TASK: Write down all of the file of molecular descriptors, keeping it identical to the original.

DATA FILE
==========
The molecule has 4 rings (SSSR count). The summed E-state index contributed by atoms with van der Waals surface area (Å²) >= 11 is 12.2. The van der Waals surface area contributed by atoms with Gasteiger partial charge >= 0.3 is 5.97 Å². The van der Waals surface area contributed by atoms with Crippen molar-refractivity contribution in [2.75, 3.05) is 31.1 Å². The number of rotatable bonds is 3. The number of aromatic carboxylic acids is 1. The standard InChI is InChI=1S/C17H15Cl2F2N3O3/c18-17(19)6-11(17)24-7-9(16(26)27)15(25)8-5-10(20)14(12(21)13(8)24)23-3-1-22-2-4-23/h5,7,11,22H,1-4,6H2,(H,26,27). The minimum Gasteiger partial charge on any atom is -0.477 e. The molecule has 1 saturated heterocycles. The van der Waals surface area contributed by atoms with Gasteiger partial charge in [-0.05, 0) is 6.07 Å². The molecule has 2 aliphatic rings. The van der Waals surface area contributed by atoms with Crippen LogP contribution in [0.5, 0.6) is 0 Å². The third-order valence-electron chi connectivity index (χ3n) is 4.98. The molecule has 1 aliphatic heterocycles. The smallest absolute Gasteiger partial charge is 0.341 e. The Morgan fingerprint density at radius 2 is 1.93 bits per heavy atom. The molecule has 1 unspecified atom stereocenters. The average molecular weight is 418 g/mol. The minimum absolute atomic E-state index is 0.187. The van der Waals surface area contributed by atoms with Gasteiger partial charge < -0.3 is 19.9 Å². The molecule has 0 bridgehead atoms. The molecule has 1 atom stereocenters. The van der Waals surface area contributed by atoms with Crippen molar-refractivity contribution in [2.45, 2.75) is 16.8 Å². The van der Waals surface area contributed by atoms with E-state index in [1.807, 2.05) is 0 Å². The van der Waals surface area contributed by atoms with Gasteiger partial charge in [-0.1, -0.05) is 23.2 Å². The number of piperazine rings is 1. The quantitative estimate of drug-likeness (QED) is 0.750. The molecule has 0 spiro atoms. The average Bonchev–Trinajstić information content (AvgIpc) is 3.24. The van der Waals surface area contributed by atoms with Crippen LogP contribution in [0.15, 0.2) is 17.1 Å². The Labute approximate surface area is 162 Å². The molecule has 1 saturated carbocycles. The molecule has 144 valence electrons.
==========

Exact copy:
The molecule has 4 rings (SSSR count). The summed E-state index contributed by atoms with van der Waals surface area (Å²) >= 11 is 12.2. The van der Waals surface area contributed by atoms with Gasteiger partial charge >= 0.3 is 5.97 Å². The van der Waals surface area contributed by atoms with Crippen molar-refractivity contribution in [2.75, 3.05) is 31.1 Å². The number of rotatable bonds is 3. The number of aromatic carboxylic acids is 1. The standard InChI is InChI=1S/C17H15Cl2F2N3O3/c18-17(19)6-11(17)24-7-9(16(26)27)15(25)8-5-10(20)14(12(21)13(8)24)23-3-1-22-2-4-23/h5,7,11,22H,1-4,6H2,(H,26,27). The minimum Gasteiger partial charge on any atom is -0.477 e. The molecule has 1 saturated heterocycles. The van der Waals surface area contributed by atoms with Gasteiger partial charge in [-0.05, 0) is 6.07 Å². The molecule has 2 aliphatic rings. The van der Waals surface area contributed by atoms with Crippen LogP contribution in [0.5, 0.6) is 0 Å². The third-order valence-electron chi connectivity index (χ3n) is 4.98. The molecule has 1 aliphatic heterocycles. The smallest absolute Gasteiger partial charge is 0.341 e. The Morgan fingerprint density at radius 2 is 1.93 bits per heavy atom. The molecule has 1 unspecified atom stereocenters. The average molecular weight is 418 g/mol. The minimum absolute atomic E-state index is 0.187. The van der Waals surface area contributed by atoms with Gasteiger partial charge < -0.3 is 19.9 Å². The molecule has 0 bridgehead atoms. The molecule has 1 atom stereocenters. The van der Waals surface area contributed by atoms with Crippen molar-refractivity contribution in [2.45, 2.75) is 16.8 Å². The van der Waals surface area contributed by atoms with E-state index in [1.807, 2.05) is 0 Å². The van der Waals surface area contributed by atoms with Gasteiger partial charge in [-0.1, -0.05) is 23.2 Å². The number of piperazine rings is 1. The quantitative estimate of drug-likeness (QED) is 0.750. The molecule has 0 spiro atoms. The average Bonchev–Trinajstić information content (AvgIpc) is 3.24. The van der Waals surface area contributed by atoms with Crippen LogP contribution in [0.15, 0.2) is 17.1 Å². The Labute approximate surface area is 162 Å². The molecule has 1 saturated carbocycles. The molecule has 144 valence electrons.